The persuasive essay is a favorite among teachers of middle and high school students. It allows teachers to use some stereotypical characteristics of adolescence—namely idealism and argument—towards the greater good of establishing a writing voice and presenting opinions in a way that others will clearly understand. In this session, the persuasive essay will be explored in several innovative ways, and to continue the emphasis on writing process, revision will be revisited as a less painful process for students as well as teachers.
Session Five: Publishing and Formative Evaluation
This session explores the final stage of writing—publishing—and its importance for student writers as the final motivating factor. Students have a hard time staying excited about writing through revisions, so imagine what happens at the assessment stage, when all of their hard work suddenly has to be summed up by a grade. In this session, participants will learn new ways in which writing assessment can continue the positive experience for teachers and students; how it can increase writing motivation overall; and how collaborative efforts among teachers can improve each individual’s writing workshop success.
Session Six: Final Project
This session completes the course and will culminate in a final lesson plan on writing in the middle grades.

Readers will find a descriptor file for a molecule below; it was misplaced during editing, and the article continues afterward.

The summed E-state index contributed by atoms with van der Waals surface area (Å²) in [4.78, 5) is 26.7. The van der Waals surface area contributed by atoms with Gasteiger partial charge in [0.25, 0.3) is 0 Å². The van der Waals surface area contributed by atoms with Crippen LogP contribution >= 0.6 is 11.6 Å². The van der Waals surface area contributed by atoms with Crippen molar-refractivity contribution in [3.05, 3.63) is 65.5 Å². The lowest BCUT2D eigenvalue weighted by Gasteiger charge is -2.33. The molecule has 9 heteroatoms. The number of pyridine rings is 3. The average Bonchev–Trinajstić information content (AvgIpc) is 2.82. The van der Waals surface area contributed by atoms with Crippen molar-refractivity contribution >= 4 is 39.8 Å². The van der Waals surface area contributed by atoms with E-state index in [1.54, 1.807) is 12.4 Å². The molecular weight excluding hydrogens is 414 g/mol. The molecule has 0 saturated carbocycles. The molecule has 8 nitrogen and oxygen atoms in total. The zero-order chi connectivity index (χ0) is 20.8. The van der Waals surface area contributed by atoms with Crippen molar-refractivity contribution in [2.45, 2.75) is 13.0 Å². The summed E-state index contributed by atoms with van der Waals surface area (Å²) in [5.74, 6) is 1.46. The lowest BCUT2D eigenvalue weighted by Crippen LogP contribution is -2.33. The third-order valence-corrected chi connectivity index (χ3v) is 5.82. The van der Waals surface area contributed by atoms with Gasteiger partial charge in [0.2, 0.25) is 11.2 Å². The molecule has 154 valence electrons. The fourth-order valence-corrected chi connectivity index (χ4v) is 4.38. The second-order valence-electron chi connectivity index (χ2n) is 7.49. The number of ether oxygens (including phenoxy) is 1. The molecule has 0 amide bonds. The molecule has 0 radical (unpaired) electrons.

For the final project, participants will create a lesson plan for a middle school writing assignment that incorporates the information learned throughout the course. When creating this lesson, be creative and innovative—use motivational strategies and writing techniques that bring the fun back into essay writing for their students and themselves.
1. Download the final project template to guide their lesson plans. A detailed lesson plan is not required, so be sure to stick to phrases and brief activity descriptions in the template.
2. Decide if the lesson will be for an informative or persuasive essay—with or without stimulus. Then, identify a form (essay, letter, report, story, or article) and an audience (teacher, committee, friend, relative).
3. Develop a writing prompt for the lesson using the prompt they wrote in Session 2 or a new one.
4. Describe the lesson. A detailed lesson plan is not required. The only part of the lesson that should be completely written out is the prompt itself.
5. Share the lesson plan on the discussion board.